Libyan embassies in many world capitals, including London, Paris and Washington, were taken over on Monday (3 September) by people's committees of students and workers.
GV Libyan embassy in London
SV PAN Libyan banner TO banner in English
CU Photographs of Gaddafi pasted on Embassy wall
GV INTERIOR Student leaders seated at table during news conference
CU Spokesman Mr. Mohammed Kousa for the new occupiers of embassy, speaking in Arabic with translation in English
CU Mr. Kousa speaking in Arabic, with English translation
CU PAN Libyan students listening as spokesman continues with translation in English, and news cameramen (3 SHOTS)
TRANSCRIPT: INTERPRETER: "This meeting is just to explain what did the Libyan forces which are in this country, what did they do by taking over the affairs of this embassy and the motives of this step."
INTERPRETER: "It is for fulfilment of the theories in the Green Book which says that committees would be all over, and the power would be in the hands of the people, the arms in the hands of the people."
INTERPRETER: "It was inevitable that this should happen...and it was inevitable that the revolutionary forces and the people in these embassies...should take the initiative to make the change...The committee will be responsible for the running of all the diplomatic departments of the embassy...of the people's bureaux."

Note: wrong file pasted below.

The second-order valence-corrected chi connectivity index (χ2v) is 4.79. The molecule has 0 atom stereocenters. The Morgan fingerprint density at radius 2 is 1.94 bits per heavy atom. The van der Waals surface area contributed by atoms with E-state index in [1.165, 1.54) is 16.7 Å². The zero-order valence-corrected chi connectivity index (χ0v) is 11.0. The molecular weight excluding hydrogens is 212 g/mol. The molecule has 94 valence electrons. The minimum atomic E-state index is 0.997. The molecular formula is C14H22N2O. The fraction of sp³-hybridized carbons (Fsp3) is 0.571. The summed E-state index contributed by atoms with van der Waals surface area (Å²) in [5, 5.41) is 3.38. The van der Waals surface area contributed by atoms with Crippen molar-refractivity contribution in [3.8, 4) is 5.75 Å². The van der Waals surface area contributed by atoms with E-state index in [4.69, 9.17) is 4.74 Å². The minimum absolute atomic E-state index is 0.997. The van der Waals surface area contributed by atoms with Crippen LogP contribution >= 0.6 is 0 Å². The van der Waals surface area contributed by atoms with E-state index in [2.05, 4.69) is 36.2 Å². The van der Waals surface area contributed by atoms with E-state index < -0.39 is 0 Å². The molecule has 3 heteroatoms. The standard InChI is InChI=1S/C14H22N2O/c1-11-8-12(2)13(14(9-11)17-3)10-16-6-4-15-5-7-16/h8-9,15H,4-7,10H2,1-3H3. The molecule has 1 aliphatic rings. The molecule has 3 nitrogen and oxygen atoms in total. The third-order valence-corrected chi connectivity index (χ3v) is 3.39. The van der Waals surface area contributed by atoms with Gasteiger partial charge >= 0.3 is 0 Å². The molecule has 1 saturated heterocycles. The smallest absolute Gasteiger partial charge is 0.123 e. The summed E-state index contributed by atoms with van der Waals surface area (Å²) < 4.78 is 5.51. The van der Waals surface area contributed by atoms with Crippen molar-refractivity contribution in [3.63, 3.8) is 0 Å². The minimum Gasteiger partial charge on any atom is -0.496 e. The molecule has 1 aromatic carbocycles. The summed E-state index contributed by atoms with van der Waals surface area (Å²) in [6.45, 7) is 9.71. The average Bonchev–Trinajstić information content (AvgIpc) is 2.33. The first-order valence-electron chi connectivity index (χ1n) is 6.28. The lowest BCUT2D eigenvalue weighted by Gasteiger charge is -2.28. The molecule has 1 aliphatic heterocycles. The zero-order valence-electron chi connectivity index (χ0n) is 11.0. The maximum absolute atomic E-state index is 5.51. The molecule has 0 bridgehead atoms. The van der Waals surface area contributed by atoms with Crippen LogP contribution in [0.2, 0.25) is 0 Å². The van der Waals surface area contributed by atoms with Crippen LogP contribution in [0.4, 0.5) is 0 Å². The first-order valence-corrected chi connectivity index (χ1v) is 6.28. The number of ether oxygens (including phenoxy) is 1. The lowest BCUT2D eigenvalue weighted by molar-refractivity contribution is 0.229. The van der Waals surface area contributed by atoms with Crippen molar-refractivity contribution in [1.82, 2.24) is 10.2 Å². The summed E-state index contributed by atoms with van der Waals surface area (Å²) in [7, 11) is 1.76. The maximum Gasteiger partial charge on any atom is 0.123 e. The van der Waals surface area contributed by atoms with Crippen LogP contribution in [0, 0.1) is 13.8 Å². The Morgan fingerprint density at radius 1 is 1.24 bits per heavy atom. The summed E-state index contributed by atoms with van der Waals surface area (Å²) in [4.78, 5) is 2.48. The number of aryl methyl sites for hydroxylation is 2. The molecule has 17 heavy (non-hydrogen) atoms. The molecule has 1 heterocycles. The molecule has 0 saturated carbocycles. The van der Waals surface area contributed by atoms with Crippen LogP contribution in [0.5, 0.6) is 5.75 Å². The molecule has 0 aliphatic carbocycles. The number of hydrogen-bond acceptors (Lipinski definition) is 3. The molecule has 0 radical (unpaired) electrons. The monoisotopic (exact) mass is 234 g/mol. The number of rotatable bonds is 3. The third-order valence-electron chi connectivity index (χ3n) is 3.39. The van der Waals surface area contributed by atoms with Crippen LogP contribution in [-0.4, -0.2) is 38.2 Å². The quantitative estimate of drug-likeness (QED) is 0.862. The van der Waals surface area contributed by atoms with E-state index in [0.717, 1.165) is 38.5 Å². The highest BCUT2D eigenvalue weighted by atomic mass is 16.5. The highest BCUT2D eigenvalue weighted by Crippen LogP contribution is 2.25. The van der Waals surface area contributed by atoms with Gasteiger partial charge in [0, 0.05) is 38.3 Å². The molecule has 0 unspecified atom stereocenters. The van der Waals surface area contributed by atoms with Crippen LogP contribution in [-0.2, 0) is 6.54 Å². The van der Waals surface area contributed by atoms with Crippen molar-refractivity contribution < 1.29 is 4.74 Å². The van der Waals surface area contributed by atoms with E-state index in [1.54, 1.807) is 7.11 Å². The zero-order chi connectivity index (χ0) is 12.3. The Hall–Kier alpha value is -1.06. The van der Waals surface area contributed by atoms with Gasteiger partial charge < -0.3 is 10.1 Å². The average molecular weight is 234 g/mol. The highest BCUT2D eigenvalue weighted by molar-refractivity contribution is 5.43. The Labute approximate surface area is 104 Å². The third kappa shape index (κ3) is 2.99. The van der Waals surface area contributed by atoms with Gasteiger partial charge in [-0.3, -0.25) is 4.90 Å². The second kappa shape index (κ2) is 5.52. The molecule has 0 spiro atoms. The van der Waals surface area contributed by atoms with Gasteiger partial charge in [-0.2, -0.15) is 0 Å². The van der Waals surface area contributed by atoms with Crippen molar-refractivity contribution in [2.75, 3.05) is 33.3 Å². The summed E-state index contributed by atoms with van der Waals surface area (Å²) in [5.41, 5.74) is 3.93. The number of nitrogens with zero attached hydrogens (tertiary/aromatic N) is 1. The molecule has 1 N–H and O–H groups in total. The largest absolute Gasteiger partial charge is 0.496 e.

Script is copyright Reuters Limited. All rights reserved
Background: Libyan embassies in many world capitals, including London, Paris and Washington, were taken over on Monday (3 September) by people's committees of students and workers. The change from the traditional form of representation aborad came in answer to a call from Libyan leader Colonel Muammar Gaddafi to mark the tenth anniversary of the Socialist revolution that brought him to power. All take-overs were reported peaceful and were carried out according to principles outlined in Colonel Gaddafi's Green Book.
SYNOPSIS: The take-over at Libya's London Embassy was one of the several that changed hands on Monday (3 September).
Colonel Gaddafi in his anniversary speeches in the capital, Tripoli, announced his plan for mobilising the Libyan people against any "Fascist" insurgence.
He said the "people's bureaux", replacing embassies abroad would continue to represent the country at a time when the Libyan government had disappeared and people's power had taken over.
The committees of people untrained as diplomats, are to run the embassies in accordance with the Libyan people's will. A spokesman for the committee, Mohammed Kousa, explained through interpreters the reasons for the move.